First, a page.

30 C
Brunei
Wednesday, October 5, 2022
30 C
Brunei
Wednesday, October 5, 2022
More
    - Advertisement -
    - Advertisement -

    Rock of support

    LONDON (AFP) – Queen Elizabeth II’s steely only daughter Princess Anne rarely lets her emotions show but the grief has been etched on her face since her mother’s death.

    With her elder brother King Charles III called to London, it was left to the queen’s second child to accompany the cortege through Scotland from Balmoral on Sunday.

    Dressed in mourning black, she curtseyed as eight kilted soldiers carried the heavy lead-lined casket into the monarch’s official Scottish residence, the Palace of Holyroodhouse, in Edinburgh.

    Her sister-in-law Sophie, who is married to her younger brother Prince Edward, was seen placing a comforting hand on her back afterwards.

    On Monday, Anne, 72, dressed in the ceremonial uniform of a Royal Navy admiral, walked alongside Charles, Edward and their brother Andrew as the coffin was borne from Holyroodhouse to St Giles’ Cathedral.

    She also accompanied the queen’s coffin on the flight back to London from Edinburgh yesterday.

    File photos of Princess Anne with Queen Elizabeth II during a visit to The Children’s Wood Project in Glasgow; Princess Anne and her husband Captain Mark Phillips waving to the crowd from the balcony of Buckingham Palace after their wedding; and Princess Anne laughs while posing with her brother, Prince Charles. PHOTOS: AFP

    Princess Anne holds the torch with the Olympic Flame during the handover ceremony of the Olympic flame for the 2012 London Olympics at the Panathenaic stadium in Athens
    Vice Admiral Timothy Laurence, Princess Anne, Prince Andrew and Sophie, Countess of Wessex watch as the coffin of Queen Elizabeth II, draped with the Royal Standard of Scotland, completes its journey from Balmoral to the Palace of Holyroodhouse. PHOTO: AP
    A 1975 photo shows Princess Anne riding her horse ‘Goodwill’ during the dressage part of the European three-day Championship in Luhmuelen

    Anne’s role may now change depending on whether Charles pursues a slimmed-down monarchy. But he may find his closest sibling a rock of support as he adjusts to his new role.

    Anne has earned a reputation as the hardest-working royal, squeezing in a career as an Olympic horse rider alongside a lifetime of public engagements.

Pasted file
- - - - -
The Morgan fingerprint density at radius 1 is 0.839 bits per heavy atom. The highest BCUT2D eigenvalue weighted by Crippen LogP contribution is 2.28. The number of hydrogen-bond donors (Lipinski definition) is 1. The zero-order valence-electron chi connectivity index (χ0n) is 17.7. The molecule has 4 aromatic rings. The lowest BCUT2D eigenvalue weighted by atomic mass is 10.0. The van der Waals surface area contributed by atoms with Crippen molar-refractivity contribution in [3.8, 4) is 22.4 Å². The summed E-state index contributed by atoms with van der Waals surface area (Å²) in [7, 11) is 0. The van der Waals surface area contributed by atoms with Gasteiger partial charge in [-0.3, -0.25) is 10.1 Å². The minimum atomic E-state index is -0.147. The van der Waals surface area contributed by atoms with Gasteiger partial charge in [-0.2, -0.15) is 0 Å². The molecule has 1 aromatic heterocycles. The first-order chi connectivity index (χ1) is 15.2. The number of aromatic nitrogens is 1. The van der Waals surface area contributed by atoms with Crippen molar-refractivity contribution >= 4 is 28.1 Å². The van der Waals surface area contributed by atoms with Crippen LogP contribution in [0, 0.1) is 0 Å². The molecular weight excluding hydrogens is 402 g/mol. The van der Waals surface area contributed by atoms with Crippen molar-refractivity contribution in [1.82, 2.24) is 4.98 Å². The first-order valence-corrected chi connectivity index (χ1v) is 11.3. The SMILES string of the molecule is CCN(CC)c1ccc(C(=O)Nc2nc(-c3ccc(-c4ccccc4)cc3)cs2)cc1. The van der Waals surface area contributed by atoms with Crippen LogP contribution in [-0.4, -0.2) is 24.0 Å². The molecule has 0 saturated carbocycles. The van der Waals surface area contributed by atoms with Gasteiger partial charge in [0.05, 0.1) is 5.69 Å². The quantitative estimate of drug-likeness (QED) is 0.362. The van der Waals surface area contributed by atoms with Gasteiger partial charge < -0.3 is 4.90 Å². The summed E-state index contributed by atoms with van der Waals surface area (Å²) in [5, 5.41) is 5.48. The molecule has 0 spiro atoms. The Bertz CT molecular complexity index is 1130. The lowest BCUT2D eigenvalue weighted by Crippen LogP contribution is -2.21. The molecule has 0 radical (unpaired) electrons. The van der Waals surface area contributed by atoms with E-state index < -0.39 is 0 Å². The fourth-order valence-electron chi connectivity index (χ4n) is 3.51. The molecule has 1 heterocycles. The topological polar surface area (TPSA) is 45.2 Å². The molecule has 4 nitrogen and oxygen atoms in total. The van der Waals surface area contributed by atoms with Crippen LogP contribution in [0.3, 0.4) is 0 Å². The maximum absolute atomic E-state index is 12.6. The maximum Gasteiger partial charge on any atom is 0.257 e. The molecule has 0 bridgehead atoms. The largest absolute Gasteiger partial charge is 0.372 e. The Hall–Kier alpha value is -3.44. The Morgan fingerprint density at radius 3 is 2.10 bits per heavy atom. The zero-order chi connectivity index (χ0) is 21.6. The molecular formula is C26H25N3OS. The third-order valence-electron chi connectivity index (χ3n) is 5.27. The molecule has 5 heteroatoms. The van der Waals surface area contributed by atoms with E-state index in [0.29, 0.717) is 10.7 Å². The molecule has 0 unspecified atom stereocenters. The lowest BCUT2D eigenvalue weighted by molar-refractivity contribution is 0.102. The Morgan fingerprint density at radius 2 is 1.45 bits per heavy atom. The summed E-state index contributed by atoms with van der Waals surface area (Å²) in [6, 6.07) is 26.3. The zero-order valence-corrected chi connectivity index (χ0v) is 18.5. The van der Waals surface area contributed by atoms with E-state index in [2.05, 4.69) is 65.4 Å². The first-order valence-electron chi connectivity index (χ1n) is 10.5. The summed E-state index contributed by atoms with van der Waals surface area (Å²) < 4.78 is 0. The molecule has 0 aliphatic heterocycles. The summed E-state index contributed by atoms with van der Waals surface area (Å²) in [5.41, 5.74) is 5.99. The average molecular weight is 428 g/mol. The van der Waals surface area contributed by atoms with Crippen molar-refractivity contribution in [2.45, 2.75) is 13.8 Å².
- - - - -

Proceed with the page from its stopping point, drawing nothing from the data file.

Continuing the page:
Cast much in the same plain-speaking mould as her late father Prince Philip, Anne is reported to have once described herself as “not everyone’s idea of a fairy-tale princess”.

    “You learn the hard way,” she said. “There isn’t a school for royalty.”

    She never sought to please the press, saying she did not “do stunts” and once told photographers to “naff off”.

    Anne has carved her own path through the old-world royalty of her parents and embraced more modern ways for her own children.

    She has also won respect for her work to support hundreds of charities and organisations.

    In 1974, she was the target of a kidnap attempt when her car was ambushed. Two police officers, her chauffeur and a passer-by were shot and wounded.

    An account released by the National Archives said assailant Ian Ball pointed his gun at Anne and said: “I want you to come with me for a day or two, because I want GBP2 million.

    “Will you get out of the car?”

    The princess replied curtly: “Not bloody likely – and I haven’t got GBP2 million.”

    Anne stuck to a mixture of classic chic and casual, keeping her voluminous, up-do hair style through out her adult life.

    She adopted a business-like demeanour that sometimes meant she came across as frosty, and resulted in her sharp, dry sense of humour often being mistaken.

    Born on August 15, 1950, Anne was taught at Buckingham Palace before beginning boarding school in 1963.

    She inherited her mother’s passion for horses and the young princess became a skilled equestrian.

    Anne won the 1971 European Eventing Championship and the British public voted her that year’s BBC Sports Personality of the Year.

    “I certainly saw it as a way of proving that you had something that was not dependent on your family and it was down to you to succeed or fail,” she said of her horse riding career.

    She married equestrian Mark Phillips in 1972. The wedding was an international event watched by an estimated 500 million people.

    Anne represented Britain at the Montreal 1976 Olympics, returning without a medal after a particularly nasty fall – memorable for TV viewers, though not for her.

    Concussed, she remounted her horse but had no recollection of competing at all.

    She became a member of the International Olympic Committee in 1988 and was on the organising committee for the London 2012 Games. Anne and her army officer first husband had two children – sports events managing director Peter and equestrian Zara.

    Breaking with tradition, the couple decided Phillips should not accept a title so their children would be free to determine their own lives.

    Zara, who married former England rugby captain Mike Tindall, would follow her parents to the Olympics, winning silver in the team eventing at London 2012.

    Anne was granted the title of Princess Royal, traditionally given to the monarch’s eldest daughter, in 1987.

    Two years later, she split from Phillips and the couple divorced in 1992.

    Nine months later, Anne married naval commander Timothy Laurence, a former equerry to Queen Elizabeth.

    They wed in Scotland as the Church of England did not permit the remarriage of divorcees.

    Anne supports more than 300 charities, organisations and military regiments, including an association with Save the Children that has lasted more than 50 years.

    She regularly tops the charts for conducting the most royal engagements, and writes her own speeches.

    - Advertisement -
    spot_img

    Latest article

    - Advertisement -
    spot_img